Free, free, free.
It sure is a powerful word. Which probably explains why “free trial” is used so often by software-as-a-service (SaaS) marketers.
Lots of SaaS solutions, whether they’re for business or for personal use, let prospective customers use the solution for free. And then after 15 days, 30 days, maybe 60 days, they ask them to actually pay for it.
(For now, I’ll focus on free trials. I’ll leave the subject of “freemium” or “free forever” for another day.)
Here's one reason free trials are so common: they work. They can attract lots of users, and even lots of paying customers, if they’re done properly.
I’ll let you in on a secret about free trials, though. They’re not really free.
Not free for solution providers
Free trials cost money for the SaaS providers.
There’s the cost of developing, hosting, and maintaining the solution.
There’s the cost of supporting the solution if you offer help to the trailers.
There’s the cost of attracting prospects to the free trial in the first place. Search engine optimization, pay-per-click, email, PR, or whatever other tactics you’re using to drive people to find your free trial cost time and/or money.
And then there’s the cost of trying to convert the free trialers into paying customers. Whatever you’re doing, it’s not free.
If you’re not doing anything to convert trialers to paying customers, we should talk... soon.
Not free for the customers
Free trials aren’t really free for prospective customers either.
It takes time for them to find the solution and figure out if it’s something worth trying.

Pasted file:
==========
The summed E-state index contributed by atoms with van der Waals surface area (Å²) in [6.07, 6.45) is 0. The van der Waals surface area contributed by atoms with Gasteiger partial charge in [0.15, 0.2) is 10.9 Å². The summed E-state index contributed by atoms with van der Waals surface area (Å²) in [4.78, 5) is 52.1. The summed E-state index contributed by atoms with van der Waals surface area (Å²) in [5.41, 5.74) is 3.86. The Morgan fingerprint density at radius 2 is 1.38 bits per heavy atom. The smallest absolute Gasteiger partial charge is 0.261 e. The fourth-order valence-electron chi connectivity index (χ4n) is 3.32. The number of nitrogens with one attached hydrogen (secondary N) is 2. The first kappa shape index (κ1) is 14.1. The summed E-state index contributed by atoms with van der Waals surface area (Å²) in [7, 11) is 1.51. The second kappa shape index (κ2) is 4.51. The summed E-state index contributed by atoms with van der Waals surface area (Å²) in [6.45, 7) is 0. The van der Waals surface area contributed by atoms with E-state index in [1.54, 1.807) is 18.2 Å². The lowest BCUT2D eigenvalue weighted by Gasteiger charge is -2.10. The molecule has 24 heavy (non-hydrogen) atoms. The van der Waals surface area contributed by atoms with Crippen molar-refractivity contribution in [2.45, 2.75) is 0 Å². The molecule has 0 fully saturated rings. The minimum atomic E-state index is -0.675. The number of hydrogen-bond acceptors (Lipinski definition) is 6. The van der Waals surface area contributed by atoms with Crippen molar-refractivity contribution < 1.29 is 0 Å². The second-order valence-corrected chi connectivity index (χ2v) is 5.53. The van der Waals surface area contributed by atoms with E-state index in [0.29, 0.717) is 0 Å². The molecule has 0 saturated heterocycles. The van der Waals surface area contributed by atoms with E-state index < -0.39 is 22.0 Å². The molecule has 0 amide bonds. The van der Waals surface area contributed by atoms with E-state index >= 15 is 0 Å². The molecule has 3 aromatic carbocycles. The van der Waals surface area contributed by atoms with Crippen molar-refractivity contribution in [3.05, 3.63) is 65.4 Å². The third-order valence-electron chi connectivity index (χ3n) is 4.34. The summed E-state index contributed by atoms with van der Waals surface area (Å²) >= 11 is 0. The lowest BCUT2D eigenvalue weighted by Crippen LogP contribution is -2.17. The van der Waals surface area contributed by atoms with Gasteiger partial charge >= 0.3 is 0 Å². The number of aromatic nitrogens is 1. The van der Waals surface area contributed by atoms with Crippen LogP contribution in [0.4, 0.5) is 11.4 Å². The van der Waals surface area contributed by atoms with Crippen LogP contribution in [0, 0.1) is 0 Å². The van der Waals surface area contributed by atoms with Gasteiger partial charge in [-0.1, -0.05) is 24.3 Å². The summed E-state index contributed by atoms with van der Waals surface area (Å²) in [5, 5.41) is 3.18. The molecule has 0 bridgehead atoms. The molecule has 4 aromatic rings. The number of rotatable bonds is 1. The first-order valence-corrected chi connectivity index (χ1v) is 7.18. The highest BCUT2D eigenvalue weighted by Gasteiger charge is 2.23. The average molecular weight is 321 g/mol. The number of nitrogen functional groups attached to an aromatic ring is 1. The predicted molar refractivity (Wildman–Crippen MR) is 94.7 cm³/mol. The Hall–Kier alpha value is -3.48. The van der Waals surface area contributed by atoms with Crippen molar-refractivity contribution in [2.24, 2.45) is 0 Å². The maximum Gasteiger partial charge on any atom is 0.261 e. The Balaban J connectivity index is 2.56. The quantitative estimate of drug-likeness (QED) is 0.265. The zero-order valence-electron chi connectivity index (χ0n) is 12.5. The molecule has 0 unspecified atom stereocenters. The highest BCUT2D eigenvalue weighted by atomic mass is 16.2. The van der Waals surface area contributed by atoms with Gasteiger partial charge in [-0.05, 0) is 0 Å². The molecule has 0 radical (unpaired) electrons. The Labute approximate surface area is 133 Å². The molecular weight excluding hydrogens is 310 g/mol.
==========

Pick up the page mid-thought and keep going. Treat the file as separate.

It takes time to register and then download the solution.
It takes time for trailers to learn to use the solution
And then it takes time for them to input some data and actually work with the solution enough to see any value in it.
None of these activities are costing customers cash out-of-pocket. But their time isn’t free.
These prospective customers evaluating your solution are busy folks. They've got a long list of things to take care of during the course of a day. If they want to use the free trial, they’ll need to make time to do that.
By the way, if the folks using your free trial have all the time in the world, you might wonder whether they have the authority and budget to eventually make a purchase.
Think before you go free
If you offer a free trial, or you’re considering one, keep the costs in mind… both the costs to you and to the customer. Ignoring them usually leads to failure... namely, high costs and low revenues.
Free trials, done well, can be effective. But they’re not really free.